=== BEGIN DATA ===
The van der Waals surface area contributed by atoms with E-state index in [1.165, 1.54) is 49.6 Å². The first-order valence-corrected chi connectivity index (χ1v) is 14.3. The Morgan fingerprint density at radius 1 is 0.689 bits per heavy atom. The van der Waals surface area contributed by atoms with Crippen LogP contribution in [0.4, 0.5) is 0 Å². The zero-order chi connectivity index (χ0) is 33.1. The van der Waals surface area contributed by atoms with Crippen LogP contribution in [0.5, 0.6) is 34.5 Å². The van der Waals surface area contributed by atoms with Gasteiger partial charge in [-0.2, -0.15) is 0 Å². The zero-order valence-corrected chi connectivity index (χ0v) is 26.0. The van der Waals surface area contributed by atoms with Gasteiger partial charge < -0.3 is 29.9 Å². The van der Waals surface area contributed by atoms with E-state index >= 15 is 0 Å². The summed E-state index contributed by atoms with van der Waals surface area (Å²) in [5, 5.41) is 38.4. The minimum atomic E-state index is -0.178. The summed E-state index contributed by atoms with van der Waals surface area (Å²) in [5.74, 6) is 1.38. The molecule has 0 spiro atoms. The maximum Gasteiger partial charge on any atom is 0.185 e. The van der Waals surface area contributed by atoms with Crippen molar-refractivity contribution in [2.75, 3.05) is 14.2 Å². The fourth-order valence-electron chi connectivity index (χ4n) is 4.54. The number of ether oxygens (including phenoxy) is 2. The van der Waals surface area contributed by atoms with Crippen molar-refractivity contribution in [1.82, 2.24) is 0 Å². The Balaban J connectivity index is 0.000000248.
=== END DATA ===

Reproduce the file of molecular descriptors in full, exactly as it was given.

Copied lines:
The van der Waals surface area contributed by atoms with E-state index in [1.165, 1.54) is 49.6 Å². The first-order valence-corrected chi connectivity index (χ1v) is 14.3. The Morgan fingerprint density at radius 1 is 0.689 bits per heavy atom. The van der Waals surface area contributed by atoms with Crippen LogP contribution in [0.4, 0.5) is 0 Å². The zero-order chi connectivity index (χ0) is 33.1. The van der Waals surface area contributed by atoms with Crippen LogP contribution in [0.5, 0.6) is 34.5 Å². The van der Waals surface area contributed by atoms with Gasteiger partial charge in [-0.2, -0.15) is 0 Å². The zero-order valence-corrected chi connectivity index (χ0v) is 26.0. The van der Waals surface area contributed by atoms with Gasteiger partial charge < -0.3 is 29.9 Å². The van der Waals surface area contributed by atoms with E-state index >= 15 is 0 Å². The summed E-state index contributed by atoms with van der Waals surface area (Å²) in [5, 5.41) is 38.4. The minimum atomic E-state index is -0.178. The summed E-state index contributed by atoms with van der Waals surface area (Å²) in [5.74, 6) is 1.38. The molecule has 0 spiro atoms. The maximum Gasteiger partial charge on any atom is 0.185 e. The van der Waals surface area contributed by atoms with Crippen molar-refractivity contribution in [2.75, 3.05) is 14.2 Å². The fourth-order valence-electron chi connectivity index (χ4n) is 4.54. The number of ether oxygens (including phenoxy) is 2. The van der Waals surface area contributed by atoms with Crippen molar-refractivity contribution in [1.82, 2.24) is 0 Å². The Balaban J connectivity index is 0.000000248.